Small businesses, freelancers fear IRS agents will target them first: Hurts 'the smallest among us’

CBO found IRS audits will generate $20 billion in revenue from those earning under $400K under the Inflation Reduction Act

After the Congressional Budget Office reported that 78 to 90% of revenue from new audits under the Inflation Reduction Act will come from families making less than $200,000 per year, freelancers and small business advocates are voicing concerns they’ll be the IRS’ main target.

"I think this is the easiest way for the Biden administration to penalize those who work independently because they've tried and exhausted congressional means," freelancer and Independent Women’s Forum Senior Fellow Gabriella Hoffman told Fox News Digital.

"It's going to hurt the smallest among us," she continued, "those who just want to get by economically or maybe are trying to find alternatives with COVID, with the Great Recession and what is now called the 'Great Reshuffling.’"

Former investment banker and "The War on Small Business" author Carol Roth also told Fox News Digital that the IRS’ targeting of small businesses began last year with the American Rescue Plan.

"I can tell you it's not the wealthiest people, billionaires who are triggering a $600 Venmo aggregate set of transactions in a year or selling $600 on eBay," Roth said. "That is squarely in the middle class and probably to some extent the lower class."

On average, those who identify as self-employed make less than $70,000 per year, according to recent data from ZipRecruiter. Fox Business confirmed last week that the bipartisan CBO informed lawmakers that audits of taxpayers making under $400,000 accounts for about $20 billion in revenue within the Inflation Reduction Act, which was signed by President Biden on Tuesday.


Hoffman said the IRS’ recent $80 billion funding and beefing up of 87,000 additional agents will "affect a lot of people" working for themselves or small businesses.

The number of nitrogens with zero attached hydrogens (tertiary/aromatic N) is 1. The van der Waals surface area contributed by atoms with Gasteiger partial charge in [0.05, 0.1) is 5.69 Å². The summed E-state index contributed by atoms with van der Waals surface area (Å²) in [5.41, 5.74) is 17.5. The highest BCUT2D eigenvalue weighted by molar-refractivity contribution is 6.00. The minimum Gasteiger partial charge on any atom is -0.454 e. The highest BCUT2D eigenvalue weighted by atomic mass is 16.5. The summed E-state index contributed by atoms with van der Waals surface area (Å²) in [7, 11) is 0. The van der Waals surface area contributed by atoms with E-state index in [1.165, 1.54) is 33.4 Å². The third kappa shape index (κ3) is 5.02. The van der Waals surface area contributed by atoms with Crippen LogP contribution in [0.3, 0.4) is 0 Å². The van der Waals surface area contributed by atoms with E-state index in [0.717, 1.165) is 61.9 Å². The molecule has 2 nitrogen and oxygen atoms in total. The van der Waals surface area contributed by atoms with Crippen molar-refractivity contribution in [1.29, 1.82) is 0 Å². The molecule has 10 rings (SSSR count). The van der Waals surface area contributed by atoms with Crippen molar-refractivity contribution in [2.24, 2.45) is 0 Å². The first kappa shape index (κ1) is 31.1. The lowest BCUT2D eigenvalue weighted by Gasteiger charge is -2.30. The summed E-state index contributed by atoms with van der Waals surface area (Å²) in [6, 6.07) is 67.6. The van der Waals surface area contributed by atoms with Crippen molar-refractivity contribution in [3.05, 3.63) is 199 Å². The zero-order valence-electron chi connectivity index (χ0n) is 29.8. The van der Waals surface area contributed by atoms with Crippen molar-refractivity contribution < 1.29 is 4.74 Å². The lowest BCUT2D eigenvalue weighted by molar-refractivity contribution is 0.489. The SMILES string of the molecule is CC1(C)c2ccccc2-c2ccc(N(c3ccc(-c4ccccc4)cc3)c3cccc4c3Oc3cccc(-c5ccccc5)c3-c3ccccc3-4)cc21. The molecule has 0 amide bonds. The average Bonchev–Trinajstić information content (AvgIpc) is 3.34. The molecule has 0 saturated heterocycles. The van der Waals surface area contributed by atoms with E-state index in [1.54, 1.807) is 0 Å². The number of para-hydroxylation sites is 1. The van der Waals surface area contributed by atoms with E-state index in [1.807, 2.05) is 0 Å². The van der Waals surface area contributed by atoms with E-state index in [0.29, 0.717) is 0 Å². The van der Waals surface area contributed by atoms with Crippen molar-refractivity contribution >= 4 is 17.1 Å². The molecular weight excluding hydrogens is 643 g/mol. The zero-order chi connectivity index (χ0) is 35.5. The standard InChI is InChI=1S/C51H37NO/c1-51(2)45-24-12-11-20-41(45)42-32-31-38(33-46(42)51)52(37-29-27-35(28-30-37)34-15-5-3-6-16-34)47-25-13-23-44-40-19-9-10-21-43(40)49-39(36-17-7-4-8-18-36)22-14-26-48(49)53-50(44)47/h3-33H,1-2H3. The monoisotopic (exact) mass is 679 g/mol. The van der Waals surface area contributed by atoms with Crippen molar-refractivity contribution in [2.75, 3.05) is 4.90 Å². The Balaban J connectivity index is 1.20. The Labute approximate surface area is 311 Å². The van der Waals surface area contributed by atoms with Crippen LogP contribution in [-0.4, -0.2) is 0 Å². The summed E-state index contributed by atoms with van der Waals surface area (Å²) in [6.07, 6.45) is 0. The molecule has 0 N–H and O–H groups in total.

"The burden will largely fall on independent workers, independent contractors, freelancers, anyone who comprises the gig economy, because they see them as this kind of uncharted workforce, kind of a wild workforce that has to be reined in," Hoffman explained. "They think that we don't pay enough in sufficient taxes, although we are paying more than our share."

Magnifying glass on IRS website

"The War on Small Business" author and former investment banker Carol Roth argues the Inflation Reduction Act beefing up the IRS intends to keep taxpayers "dependent on the government." (Getty Images)

Roth raised a "red flag" that IRS agents could specifically target e-commerce businesses, too.

"Anybody who is selling online who has been left alone, whether or not you have a business but particularly if it is kind of this side-hobby business, I think people are going to be shocked to find out that they're flagged and they're probably not going to have the right records in place," Roth warned.

With freelancers paying a 15% self-employment tax on top of state and federal taxes, Hoffman believes the IRS enhancement is being used as a tactic to "scare" Americans away from independent work.

"They can't try to regulate us out of existence. Maybe they'll make it more painful to us to work in such a framework that some people may say, ‘Heck with it. I will go back to being a W-2 employee. I can't surrender this much in taxes,’" Hoffman noted. "For [the IRS], it’s about accruing more revenue."

According to Roth, the Inflation Reduction Act’s enforcement of IRS agents intends to keep Americans dependent on the government.